Welcome to any new visitors who’ve come via the BBC’s kind links to our study on UK 3G notspots – areas where 3G coverage is painfully limited.
The maps we produced show clear regional differences in the concentration of such notspots, with South East England performing well, while Wales, Scotland and Northern Ireland lose out.
A couple of questions that we didn’t anticipate on the FAQ.
What’ve you done to my county?!
We got a couple of queries by email concerning the county map (pictured below – explore it in full here). We were questioned by one map user as to what had happened to Redcar & Cleveland, another pointed out that North Humberside is not a county. This is not intended as a map of political regions! The reason we aggregated geographically was to get a better picture of the data.
Unlike the BBC (as they note) we wanted to weight regions in terms of the number of users there, so that a region with a lower number of readings could have a high concentration of notspots. Without this sort of weighting the South East would appear no better than the rest of the country, simply because more readings means a greater likelihood of finding a notspot. To do this we needed to aggregate the data regionally to reach data subsets of statistical significance. Some regions use legacy or ‘preserved’ county names (which are in fact more agreeable to some people and less to others) and are larger than current counties. We hope that this method is useful, we find it makes it easier to compare the different areas of the UK, and we apologise for any confusion caused.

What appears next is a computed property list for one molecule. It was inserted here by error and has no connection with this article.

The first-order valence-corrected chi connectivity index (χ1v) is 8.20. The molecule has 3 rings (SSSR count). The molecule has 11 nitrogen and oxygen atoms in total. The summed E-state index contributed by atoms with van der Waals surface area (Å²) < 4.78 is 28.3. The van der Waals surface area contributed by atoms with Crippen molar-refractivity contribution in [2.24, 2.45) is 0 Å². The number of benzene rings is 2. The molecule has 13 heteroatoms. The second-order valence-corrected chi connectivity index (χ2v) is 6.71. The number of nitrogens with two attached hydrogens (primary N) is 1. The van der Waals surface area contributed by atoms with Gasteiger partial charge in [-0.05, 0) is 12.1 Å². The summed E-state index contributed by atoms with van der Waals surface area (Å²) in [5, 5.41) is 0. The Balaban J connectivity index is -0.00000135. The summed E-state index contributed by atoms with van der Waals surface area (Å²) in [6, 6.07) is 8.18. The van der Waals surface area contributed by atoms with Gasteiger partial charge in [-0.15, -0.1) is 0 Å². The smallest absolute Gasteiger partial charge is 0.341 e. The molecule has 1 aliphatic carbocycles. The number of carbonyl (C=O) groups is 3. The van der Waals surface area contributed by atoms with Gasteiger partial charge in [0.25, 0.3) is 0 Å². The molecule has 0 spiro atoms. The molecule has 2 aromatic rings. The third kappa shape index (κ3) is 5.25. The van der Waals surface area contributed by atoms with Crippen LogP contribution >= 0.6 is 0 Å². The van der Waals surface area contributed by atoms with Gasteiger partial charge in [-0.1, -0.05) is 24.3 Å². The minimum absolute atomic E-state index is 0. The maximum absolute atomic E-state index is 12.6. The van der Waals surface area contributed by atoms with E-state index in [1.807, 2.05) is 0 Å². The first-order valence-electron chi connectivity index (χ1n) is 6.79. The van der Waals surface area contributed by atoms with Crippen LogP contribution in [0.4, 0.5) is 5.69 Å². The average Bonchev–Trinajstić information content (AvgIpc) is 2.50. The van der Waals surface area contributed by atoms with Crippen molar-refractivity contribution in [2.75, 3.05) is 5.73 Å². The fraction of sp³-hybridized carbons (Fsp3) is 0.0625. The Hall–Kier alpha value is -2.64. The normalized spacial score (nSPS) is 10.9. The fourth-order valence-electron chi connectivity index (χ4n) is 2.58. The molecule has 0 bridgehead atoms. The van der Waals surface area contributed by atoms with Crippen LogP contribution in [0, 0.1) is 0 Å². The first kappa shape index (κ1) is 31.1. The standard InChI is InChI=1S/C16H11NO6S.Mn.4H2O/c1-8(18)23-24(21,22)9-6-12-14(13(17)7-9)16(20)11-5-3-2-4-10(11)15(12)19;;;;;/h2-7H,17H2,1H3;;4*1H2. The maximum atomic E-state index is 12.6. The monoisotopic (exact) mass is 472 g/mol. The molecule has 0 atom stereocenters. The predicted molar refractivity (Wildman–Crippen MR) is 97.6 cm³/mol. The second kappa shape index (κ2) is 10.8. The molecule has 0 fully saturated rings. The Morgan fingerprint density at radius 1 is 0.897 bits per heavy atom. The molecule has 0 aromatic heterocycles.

Incidentally if you want to see a map of the world without any borders and nameless roads, and it does look sort of weird, go to unmapping the world.
My crowd-sourcing survey’s bigger than yours!
We’ve also been asked about the quote from Epitiro’s CEO Gavin John “The BBC has undertaken a crowd-sourcing survey that is well beyond any scale seen by the mobile industry in this country or any other.” Umm, we’re not sure where he’s got that from! The BBC’s campaign heavily promoted Epitiro’s app which they had built especially for the purpose of the survey and initially made it popular in the UK, with about 50k downloads. However the OpenSignalMaps project, which has been running since December 2010, has over 800k downloads on Android, higher ratings and we are creating global maps. We will also launch on other platforms iPhone, Blackberry. We think the BBC survey is a great thing and we hope that, now it is over, users of their app will switch to us so we continue to build and report on our dataset and develop the best tools for comparing networks and the signal across the globe.